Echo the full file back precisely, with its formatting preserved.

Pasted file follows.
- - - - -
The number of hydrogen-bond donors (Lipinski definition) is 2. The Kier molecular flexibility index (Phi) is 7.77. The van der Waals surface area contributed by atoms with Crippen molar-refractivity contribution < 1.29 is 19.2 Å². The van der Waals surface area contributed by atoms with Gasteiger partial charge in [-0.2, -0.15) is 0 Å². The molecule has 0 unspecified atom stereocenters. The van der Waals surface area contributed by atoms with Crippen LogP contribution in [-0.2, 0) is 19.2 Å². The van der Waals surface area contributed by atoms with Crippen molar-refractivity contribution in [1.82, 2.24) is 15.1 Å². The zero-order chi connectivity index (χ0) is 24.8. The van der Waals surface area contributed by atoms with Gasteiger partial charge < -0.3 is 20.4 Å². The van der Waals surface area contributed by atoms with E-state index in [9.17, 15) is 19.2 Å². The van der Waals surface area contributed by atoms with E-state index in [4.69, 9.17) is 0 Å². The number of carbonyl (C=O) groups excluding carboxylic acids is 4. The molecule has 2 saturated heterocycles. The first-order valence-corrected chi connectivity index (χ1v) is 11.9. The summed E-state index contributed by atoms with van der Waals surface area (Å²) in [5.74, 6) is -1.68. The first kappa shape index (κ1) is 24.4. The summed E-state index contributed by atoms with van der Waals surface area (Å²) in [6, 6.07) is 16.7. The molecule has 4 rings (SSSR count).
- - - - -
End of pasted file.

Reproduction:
The number of hydrogen-bond donors (Lipinski definition) is 2. The Kier molecular flexibility index (Phi) is 7.77. The van der Waals surface area contributed by atoms with Crippen molar-refractivity contribution < 1.29 is 19.2 Å². The van der Waals surface area contributed by atoms with Gasteiger partial charge in [-0.2, -0.15) is 0 Å². The molecule has 0 unspecified atom stereocenters. The van der Waals surface area contributed by atoms with Crippen LogP contribution in [-0.2, 0) is 19.2 Å². The van der Waals surface area contributed by atoms with Crippen molar-refractivity contribution in [1.82, 2.24) is 15.1 Å². The zero-order chi connectivity index (χ0) is 24.8. The van der Waals surface area contributed by atoms with Gasteiger partial charge < -0.3 is 20.4 Å². The van der Waals surface area contributed by atoms with E-state index in [9.17, 15) is 19.2 Å². The van der Waals surface area contributed by atoms with E-state index in [4.69, 9.17) is 0 Å². The number of carbonyl (C=O) groups excluding carboxylic acids is 4. The molecule has 2 saturated heterocycles. The first-order valence-corrected chi connectivity index (χ1v) is 11.9. The summed E-state index contributed by atoms with van der Waals surface area (Å²) in [5.74, 6) is -1.68. The first kappa shape index (κ1) is 24.4. The summed E-state index contributed by atoms with van der Waals surface area (Å²) in [6, 6.07) is 16.7. The molecule has 4 rings (SSSR count).